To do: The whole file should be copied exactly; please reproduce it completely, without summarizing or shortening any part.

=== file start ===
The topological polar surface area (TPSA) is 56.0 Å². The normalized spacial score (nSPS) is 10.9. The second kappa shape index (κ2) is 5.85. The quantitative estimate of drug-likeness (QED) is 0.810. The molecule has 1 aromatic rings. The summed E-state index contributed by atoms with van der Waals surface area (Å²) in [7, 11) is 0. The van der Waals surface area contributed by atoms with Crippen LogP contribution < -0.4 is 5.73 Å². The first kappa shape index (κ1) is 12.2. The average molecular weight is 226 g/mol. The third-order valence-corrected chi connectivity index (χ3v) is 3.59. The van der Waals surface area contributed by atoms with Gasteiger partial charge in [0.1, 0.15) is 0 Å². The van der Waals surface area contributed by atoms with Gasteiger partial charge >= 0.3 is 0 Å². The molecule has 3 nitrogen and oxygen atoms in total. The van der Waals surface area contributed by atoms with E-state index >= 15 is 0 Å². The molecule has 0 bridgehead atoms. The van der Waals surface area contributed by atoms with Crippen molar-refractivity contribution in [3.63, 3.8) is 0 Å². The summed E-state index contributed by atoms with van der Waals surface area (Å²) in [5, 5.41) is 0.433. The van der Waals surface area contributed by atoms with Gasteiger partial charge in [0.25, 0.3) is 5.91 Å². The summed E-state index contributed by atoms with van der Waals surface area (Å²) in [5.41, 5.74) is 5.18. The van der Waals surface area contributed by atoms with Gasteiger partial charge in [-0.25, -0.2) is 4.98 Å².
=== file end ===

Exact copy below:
The topological polar surface area (TPSA) is 56.0 Å². The normalized spacial score (nSPS) is 10.9. The second kappa shape index (κ2) is 5.85. The quantitative estimate of drug-likeness (QED) is 0.810. The molecule has 1 aromatic rings. The summed E-state index contributed by atoms with van der Waals surface area (Å²) in [7, 11) is 0. The van der Waals surface area contributed by atoms with Crippen LogP contribution < -0.4 is 5.73 Å². The first kappa shape index (κ1) is 12.2. The average molecular weight is 226 g/mol. The third-order valence-corrected chi connectivity index (χ3v) is 3.59. The van der Waals surface area contributed by atoms with Gasteiger partial charge in [0.1, 0.15) is 0 Å². The van der Waals surface area contributed by atoms with Gasteiger partial charge >= 0.3 is 0 Å². The molecule has 3 nitrogen and oxygen atoms in total. The van der Waals surface area contributed by atoms with E-state index >= 15 is 0 Å². The molecule has 0 bridgehead atoms. The van der Waals surface area contributed by atoms with Crippen molar-refractivity contribution in [3.63, 3.8) is 0 Å². The summed E-state index contributed by atoms with van der Waals surface area (Å²) in [5, 5.41) is 0.433. The van der Waals surface area contributed by atoms with Gasteiger partial charge in [0.25, 0.3) is 5.91 Å². The summed E-state index contributed by atoms with van der Waals surface area (Å²) in [5.41, 5.74) is 5.18. The van der Waals surface area contributed by atoms with Gasteiger partial charge in [-0.25, -0.2) is 4.98 Å².